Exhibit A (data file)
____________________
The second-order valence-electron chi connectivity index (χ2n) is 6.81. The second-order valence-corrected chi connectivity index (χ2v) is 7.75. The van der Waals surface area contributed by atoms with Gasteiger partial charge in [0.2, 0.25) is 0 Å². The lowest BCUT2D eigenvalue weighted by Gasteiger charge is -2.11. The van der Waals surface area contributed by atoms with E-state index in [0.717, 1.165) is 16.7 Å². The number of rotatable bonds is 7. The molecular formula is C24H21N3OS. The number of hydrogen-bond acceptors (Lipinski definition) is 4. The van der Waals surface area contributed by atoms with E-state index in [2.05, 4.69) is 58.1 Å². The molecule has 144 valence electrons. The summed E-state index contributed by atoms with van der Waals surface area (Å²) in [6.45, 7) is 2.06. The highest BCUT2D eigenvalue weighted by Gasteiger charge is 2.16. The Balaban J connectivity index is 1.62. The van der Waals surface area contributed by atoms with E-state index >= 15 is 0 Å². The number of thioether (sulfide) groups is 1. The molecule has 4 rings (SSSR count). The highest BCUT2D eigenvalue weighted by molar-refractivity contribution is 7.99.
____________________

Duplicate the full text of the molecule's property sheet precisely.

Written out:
The second-order valence-electron chi connectivity index (χ2n) is 6.81. The second-order valence-corrected chi connectivity index (χ2v) is 7.75. The van der Waals surface area contributed by atoms with Gasteiger partial charge in [0.2, 0.25) is 0 Å². The lowest BCUT2D eigenvalue weighted by Gasteiger charge is -2.11. The van der Waals surface area contributed by atoms with E-state index in [0.717, 1.165) is 16.7 Å². The number of rotatable bonds is 7. The molecular formula is C24H21N3OS. The number of hydrogen-bond acceptors (Lipinski definition) is 4. The van der Waals surface area contributed by atoms with E-state index in [2.05, 4.69) is 58.1 Å². The molecule has 144 valence electrons. The summed E-state index contributed by atoms with van der Waals surface area (Å²) in [6.45, 7) is 2.06. The highest BCUT2D eigenvalue weighted by Gasteiger charge is 2.16. The Balaban J connectivity index is 1.62. The van der Waals surface area contributed by atoms with E-state index >= 15 is 0 Å². The number of thioether (sulfide) groups is 1. The molecule has 4 rings (SSSR count). The highest BCUT2D eigenvalue weighted by molar-refractivity contribution is 7.99.